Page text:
Will Miss Saigon Pull Out After 10 Years?Date: 24 June 1999
The hit Cameron Mackintosh musical Miss Saigon, which celebrates its 10th anniversary at the West End's Theatre Royal Drury Lane this autumn, is due to close within the next year, according to today's Stage newspaper.
The newspaper reports that theatre impresario Mackintosh is planning to close the show on or around the anniversary on 20 September 1999. Alternatively, he may keep it on the stage until spring 2000 when he wants to replace it with a new project, the musical stage adaptation of John Updike's novel, The Witches of Eastwick. Made into a Hollywood film in 1987 starring Jack Nicholson, Michelle Pfeiffer, Susan Sarandon and Cher, the story is currently being adapted for the stage by Dana P Rowe and John Dempsey.
This morning, a spokesperson for Miss Saigon, was unable to confirm or deny to Whatsonstage.com whether the show closure was set and would only acknowledge The Witches of Eastwick arrival as a rumour.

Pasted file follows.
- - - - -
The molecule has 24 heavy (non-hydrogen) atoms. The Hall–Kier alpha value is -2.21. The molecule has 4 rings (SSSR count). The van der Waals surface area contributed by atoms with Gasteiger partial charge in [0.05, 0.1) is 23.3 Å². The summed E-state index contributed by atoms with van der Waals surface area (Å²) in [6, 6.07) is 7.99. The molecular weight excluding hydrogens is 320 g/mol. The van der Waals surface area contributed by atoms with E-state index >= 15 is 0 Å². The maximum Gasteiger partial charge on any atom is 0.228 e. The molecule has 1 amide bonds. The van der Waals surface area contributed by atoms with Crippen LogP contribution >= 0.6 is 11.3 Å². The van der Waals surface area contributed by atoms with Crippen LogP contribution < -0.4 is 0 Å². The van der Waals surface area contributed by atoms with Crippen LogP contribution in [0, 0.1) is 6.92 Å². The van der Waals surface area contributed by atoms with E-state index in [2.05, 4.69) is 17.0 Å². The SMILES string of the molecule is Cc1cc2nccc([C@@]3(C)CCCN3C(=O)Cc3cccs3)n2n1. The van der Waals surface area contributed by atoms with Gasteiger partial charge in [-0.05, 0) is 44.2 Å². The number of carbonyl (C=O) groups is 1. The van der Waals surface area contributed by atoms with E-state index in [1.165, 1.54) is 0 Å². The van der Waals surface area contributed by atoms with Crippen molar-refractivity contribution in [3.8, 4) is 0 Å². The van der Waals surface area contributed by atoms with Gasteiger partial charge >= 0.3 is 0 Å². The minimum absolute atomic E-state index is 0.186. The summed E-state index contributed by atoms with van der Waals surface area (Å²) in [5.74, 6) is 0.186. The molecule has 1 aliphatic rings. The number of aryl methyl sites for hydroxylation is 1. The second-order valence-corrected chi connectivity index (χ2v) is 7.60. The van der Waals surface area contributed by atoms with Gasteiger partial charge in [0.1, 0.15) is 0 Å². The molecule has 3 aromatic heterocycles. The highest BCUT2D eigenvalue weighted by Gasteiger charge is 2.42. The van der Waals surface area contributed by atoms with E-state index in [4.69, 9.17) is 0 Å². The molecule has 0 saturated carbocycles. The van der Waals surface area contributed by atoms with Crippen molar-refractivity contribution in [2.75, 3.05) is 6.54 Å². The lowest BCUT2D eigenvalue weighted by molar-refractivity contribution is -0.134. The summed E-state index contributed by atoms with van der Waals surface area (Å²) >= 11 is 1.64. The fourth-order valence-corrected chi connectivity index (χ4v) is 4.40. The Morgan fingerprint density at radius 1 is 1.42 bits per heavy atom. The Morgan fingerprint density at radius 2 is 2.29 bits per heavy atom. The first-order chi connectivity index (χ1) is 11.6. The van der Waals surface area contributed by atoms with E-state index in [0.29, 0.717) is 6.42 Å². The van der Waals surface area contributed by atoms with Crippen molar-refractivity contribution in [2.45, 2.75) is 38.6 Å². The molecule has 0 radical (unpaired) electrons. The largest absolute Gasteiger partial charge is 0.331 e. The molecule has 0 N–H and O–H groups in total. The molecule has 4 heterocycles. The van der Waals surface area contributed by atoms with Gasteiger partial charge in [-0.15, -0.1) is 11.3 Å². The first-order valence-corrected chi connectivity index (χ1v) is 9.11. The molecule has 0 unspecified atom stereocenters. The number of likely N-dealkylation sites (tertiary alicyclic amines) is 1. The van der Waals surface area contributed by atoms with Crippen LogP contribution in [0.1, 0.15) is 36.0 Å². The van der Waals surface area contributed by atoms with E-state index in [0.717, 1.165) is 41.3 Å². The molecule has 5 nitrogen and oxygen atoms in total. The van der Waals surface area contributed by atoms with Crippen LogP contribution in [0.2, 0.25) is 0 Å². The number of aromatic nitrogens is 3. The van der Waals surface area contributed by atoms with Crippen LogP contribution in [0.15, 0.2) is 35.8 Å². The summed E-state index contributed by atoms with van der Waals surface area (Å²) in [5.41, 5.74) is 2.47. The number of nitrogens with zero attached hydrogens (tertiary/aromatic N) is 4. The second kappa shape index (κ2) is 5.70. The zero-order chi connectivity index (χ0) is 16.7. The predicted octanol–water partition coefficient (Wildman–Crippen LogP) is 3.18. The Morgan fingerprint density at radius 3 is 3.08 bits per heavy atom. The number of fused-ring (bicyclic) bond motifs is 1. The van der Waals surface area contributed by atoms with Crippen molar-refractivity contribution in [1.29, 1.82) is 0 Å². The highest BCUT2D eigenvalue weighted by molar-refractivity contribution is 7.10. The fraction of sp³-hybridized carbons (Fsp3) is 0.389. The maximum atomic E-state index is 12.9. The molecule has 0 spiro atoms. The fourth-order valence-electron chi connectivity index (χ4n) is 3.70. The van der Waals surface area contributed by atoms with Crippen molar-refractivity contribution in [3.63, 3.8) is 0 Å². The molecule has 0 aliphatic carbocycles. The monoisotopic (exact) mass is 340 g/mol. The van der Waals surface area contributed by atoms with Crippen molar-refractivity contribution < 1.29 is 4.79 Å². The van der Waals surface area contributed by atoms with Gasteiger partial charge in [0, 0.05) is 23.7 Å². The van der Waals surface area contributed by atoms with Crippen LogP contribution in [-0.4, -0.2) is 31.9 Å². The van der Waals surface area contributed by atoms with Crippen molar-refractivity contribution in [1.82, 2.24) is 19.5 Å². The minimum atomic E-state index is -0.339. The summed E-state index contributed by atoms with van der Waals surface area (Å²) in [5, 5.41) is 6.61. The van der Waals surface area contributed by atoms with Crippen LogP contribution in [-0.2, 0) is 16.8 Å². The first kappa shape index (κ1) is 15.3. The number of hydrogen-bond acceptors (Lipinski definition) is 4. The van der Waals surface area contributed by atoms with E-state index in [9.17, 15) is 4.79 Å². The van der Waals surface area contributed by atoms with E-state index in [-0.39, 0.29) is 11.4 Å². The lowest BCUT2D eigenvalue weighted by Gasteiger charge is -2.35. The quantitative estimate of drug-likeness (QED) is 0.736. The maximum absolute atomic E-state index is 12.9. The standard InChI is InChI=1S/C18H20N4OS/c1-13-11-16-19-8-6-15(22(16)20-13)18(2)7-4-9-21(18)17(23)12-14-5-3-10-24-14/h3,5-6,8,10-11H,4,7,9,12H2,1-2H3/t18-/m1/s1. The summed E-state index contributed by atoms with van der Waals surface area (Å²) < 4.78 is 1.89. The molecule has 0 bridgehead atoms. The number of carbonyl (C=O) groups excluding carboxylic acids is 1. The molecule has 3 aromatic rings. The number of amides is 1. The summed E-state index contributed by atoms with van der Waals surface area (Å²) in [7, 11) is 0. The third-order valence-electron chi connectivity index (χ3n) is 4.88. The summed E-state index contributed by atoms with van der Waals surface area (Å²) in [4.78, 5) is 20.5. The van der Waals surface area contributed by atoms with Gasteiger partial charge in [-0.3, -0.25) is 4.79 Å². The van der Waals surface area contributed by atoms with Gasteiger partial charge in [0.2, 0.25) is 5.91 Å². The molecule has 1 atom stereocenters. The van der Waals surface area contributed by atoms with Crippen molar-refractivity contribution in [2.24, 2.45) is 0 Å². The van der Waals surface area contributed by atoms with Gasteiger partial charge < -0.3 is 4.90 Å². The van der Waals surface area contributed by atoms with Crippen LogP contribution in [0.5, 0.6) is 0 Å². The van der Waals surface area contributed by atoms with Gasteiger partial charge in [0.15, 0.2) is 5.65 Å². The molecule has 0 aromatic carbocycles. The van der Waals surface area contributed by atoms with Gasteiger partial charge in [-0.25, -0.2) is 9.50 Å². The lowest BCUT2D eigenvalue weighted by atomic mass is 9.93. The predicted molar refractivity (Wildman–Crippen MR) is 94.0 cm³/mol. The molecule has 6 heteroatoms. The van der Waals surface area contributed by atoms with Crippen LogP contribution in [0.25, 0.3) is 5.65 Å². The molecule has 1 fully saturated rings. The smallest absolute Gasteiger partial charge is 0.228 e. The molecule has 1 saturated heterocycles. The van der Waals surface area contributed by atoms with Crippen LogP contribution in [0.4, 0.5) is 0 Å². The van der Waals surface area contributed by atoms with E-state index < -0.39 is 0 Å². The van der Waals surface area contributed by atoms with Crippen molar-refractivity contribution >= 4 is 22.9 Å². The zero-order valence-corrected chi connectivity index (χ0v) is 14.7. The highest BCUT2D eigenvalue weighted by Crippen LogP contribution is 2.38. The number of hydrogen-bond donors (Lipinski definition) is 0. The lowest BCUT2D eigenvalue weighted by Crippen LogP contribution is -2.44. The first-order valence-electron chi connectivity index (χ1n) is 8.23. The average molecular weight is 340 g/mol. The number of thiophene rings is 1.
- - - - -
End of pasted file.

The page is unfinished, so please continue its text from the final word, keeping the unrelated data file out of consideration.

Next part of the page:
Nevertheless, it looks as though Miss Saigon will be the next victim to the so-called Lion King effect which is seeing an ousting of long-running musicals in favour of new productions. Doctor Dolittle, Grease and Beauty and the Beast have already announced closures. The slew of new musicals queued up to enter the West End now include Oh What a Night, Great Balls of Fire, Fosse, Forbidden Broadway, I Love You, You're Perfect, Now Change and The Pajama Game, which have already confirmed opening dates and venues, and Martin Guerre, The King and I, Spend Spend Spend and Tess of the D'Urbervilles, which are as yet unconfirmed.
Written by Les Miserables composers Alain Boublil and Claude-Michel Schonberg, Miss Saigon transplants the Madam Butterfly story to war-torn Vietnam. Cultures and aspirations clash when a local prostitute meets her GI Joe during the fall of Saigon in 1975. Directed by Nicholas Hytner, the cast currently features Joanna Ampil, Leo Valdez, Scott Anson and Richard Lloyd King. The show is currently booking to 29 January 2000.